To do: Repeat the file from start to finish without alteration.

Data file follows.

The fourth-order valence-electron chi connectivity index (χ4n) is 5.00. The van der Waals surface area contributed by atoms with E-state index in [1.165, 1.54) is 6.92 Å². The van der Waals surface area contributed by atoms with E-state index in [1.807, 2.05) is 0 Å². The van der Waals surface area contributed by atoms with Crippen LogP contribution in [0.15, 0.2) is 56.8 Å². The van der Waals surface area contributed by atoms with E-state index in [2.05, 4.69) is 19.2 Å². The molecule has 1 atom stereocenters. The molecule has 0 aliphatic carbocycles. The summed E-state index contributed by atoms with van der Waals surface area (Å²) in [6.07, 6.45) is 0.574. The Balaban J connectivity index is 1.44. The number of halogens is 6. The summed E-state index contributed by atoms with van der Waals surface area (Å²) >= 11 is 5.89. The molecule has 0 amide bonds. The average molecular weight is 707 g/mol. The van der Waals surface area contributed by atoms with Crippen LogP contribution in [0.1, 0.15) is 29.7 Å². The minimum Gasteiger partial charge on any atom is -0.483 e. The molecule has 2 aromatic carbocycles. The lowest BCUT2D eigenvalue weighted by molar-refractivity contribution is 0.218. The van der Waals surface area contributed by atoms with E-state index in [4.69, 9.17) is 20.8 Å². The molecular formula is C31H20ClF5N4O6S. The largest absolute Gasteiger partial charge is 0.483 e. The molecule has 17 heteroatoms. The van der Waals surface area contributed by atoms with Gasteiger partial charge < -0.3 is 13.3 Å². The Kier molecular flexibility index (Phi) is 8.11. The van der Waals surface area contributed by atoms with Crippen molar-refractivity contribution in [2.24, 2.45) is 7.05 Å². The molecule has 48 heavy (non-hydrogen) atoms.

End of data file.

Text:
The fourth-order valence-electron chi connectivity index (χ4n) is 5.00. The van der Waals surface area contributed by atoms with E-state index in [1.165, 1.54) is 6.92 Å². The van der Waals surface area contributed by atoms with E-state index in [1.807, 2.05) is 0 Å². The van der Waals surface area contributed by atoms with Crippen LogP contribution in [0.15, 0.2) is 56.8 Å². The van der Waals surface area contributed by atoms with E-state index in [2.05, 4.69) is 19.2 Å². The molecule has 1 atom stereocenters. The molecule has 0 aliphatic carbocycles. The summed E-state index contributed by atoms with van der Waals surface area (Å²) in [6.07, 6.45) is 0.574. The Balaban J connectivity index is 1.44. The number of halogens is 6. The summed E-state index contributed by atoms with van der Waals surface area (Å²) >= 11 is 5.89. The molecule has 0 amide bonds. The average molecular weight is 707 g/mol. The van der Waals surface area contributed by atoms with Crippen LogP contribution in [0.1, 0.15) is 29.7 Å². The minimum Gasteiger partial charge on any atom is -0.483 e. The molecule has 2 aromatic carbocycles. The lowest BCUT2D eigenvalue weighted by molar-refractivity contribution is 0.218. The van der Waals surface area contributed by atoms with E-state index in [4.69, 9.17) is 20.8 Å². The molecular formula is C31H20ClF5N4O6S. The largest absolute Gasteiger partial charge is 0.483 e. The molecule has 17 heteroatoms. The van der Waals surface area contributed by atoms with Gasteiger partial charge < -0.3 is 13.3 Å². The Kier molecular flexibility index (Phi) is 8.11. The van der Waals surface area contributed by atoms with Crippen molar-refractivity contribution in [2.24, 2.45) is 7.05 Å². The molecule has 48 heavy (non-hydrogen) atoms.